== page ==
CULTURE

Greek benefactor will be missed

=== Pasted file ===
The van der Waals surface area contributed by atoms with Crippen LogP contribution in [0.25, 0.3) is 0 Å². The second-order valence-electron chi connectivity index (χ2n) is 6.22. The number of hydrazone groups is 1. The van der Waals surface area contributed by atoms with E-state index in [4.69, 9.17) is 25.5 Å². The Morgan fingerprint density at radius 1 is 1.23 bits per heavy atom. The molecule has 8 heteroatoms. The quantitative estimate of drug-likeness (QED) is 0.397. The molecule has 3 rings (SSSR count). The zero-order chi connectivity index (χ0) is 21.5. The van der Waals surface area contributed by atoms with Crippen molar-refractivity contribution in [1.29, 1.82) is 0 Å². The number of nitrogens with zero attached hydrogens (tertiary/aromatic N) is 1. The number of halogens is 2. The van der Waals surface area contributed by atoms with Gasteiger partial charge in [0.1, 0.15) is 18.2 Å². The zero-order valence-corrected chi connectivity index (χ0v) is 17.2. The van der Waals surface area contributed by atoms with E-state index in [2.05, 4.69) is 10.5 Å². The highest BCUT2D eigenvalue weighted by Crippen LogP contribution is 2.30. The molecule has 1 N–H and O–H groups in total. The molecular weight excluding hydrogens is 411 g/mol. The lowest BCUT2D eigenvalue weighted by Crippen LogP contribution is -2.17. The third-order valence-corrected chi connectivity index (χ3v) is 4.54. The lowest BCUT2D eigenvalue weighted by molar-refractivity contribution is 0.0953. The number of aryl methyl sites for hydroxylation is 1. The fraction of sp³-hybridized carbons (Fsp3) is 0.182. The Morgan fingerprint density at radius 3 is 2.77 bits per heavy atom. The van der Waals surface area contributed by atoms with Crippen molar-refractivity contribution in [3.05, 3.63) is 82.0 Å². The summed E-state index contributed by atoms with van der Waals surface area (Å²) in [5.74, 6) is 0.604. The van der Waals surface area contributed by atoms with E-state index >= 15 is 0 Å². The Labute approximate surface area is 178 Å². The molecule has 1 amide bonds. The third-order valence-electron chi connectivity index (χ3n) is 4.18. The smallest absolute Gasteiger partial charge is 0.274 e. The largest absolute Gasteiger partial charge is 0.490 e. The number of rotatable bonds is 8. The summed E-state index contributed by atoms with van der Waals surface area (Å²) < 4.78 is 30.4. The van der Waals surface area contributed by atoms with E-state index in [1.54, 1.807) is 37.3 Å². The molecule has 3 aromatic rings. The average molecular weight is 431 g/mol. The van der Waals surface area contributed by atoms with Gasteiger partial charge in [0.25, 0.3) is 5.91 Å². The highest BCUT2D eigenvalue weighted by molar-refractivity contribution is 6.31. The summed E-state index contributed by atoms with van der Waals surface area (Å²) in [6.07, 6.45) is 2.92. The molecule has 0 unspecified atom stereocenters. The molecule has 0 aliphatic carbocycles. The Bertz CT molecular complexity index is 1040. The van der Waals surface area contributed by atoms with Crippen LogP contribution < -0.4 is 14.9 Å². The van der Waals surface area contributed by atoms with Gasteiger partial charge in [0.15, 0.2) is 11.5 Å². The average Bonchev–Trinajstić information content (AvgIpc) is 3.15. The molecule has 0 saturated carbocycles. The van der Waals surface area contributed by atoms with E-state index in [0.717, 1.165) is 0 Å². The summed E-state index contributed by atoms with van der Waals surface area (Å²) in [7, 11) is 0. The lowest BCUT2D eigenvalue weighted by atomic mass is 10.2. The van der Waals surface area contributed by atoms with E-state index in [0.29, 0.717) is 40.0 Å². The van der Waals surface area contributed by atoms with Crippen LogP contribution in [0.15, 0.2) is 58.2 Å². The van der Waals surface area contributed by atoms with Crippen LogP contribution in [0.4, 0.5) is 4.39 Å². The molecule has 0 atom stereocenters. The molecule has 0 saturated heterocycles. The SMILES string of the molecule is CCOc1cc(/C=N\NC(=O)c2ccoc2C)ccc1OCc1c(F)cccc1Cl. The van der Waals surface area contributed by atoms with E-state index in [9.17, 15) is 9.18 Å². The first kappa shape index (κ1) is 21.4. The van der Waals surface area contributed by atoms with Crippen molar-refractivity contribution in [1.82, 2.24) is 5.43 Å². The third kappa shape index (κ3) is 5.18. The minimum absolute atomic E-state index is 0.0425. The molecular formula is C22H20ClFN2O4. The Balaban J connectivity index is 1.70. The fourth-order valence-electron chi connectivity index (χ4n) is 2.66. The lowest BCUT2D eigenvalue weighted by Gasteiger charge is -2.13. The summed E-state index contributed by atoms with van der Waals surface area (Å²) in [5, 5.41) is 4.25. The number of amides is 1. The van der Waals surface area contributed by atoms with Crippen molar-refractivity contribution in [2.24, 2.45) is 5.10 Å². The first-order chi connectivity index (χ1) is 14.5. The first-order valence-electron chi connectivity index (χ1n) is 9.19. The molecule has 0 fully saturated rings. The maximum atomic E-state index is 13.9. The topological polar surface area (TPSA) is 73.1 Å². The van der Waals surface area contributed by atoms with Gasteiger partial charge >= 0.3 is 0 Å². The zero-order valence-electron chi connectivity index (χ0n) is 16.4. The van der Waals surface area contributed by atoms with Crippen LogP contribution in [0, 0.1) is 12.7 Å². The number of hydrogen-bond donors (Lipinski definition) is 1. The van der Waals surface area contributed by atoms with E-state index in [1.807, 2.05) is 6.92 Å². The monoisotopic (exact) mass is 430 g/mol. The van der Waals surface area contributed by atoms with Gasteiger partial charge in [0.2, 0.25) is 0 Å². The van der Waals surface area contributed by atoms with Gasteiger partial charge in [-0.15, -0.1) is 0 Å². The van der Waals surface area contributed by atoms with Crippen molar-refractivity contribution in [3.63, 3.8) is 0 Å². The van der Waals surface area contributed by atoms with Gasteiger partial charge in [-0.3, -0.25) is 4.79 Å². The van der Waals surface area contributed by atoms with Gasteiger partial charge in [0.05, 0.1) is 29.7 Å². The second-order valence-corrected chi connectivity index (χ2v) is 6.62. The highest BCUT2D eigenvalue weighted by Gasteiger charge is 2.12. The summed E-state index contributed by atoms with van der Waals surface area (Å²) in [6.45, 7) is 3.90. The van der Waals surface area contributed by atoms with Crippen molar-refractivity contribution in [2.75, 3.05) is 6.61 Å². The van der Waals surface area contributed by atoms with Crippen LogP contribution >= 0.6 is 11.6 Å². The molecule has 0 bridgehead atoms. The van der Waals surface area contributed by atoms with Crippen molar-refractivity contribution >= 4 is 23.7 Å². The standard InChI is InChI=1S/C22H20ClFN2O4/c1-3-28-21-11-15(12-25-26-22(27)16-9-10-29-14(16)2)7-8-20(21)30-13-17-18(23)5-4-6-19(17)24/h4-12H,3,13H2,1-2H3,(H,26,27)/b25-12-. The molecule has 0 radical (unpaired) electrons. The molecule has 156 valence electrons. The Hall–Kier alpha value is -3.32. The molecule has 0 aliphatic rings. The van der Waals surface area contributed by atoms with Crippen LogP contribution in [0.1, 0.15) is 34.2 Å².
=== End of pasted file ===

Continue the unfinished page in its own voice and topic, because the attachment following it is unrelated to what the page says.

George M. Drakopoulos, who passed away on January 5 this year, was the first man to save floating Greek monuments, using his own funds in the process. Evangelistria, the oldest cable-laying steamboat in the world and the steamship Thalis O Milissios, are both operating as floating museums, open to the public and school visits at the Trocadero Marina in Palaio Faliron (also home to the warship Averof). Born on Myconos, he was the son of shipowner Markos Drakopoulos, whose steamboat Empros sank during the First World War, without its owner ever receiving any kind of compensation. George Drakopoulos studied law at the University of Athens, specializing in maritime law, before traveling to London, where he demanded compensation from the insurance company and got it. His first step was to establish Empros Lines – a company that is still going strong. He established the Maritime Museum of Myconos and was rewarded for his efforts by the Athens Academy in 1987. A member of the board of directors of the Union of Greek Shipowners, he was also vice president of the European Community Shipowners’ Associations. He also became a key figure in the reconstruction of the Athenian trireme Olympias, in collaboration with the Hellenic Navy, the Trireme Trust in London and the Greek Ministry of Culture.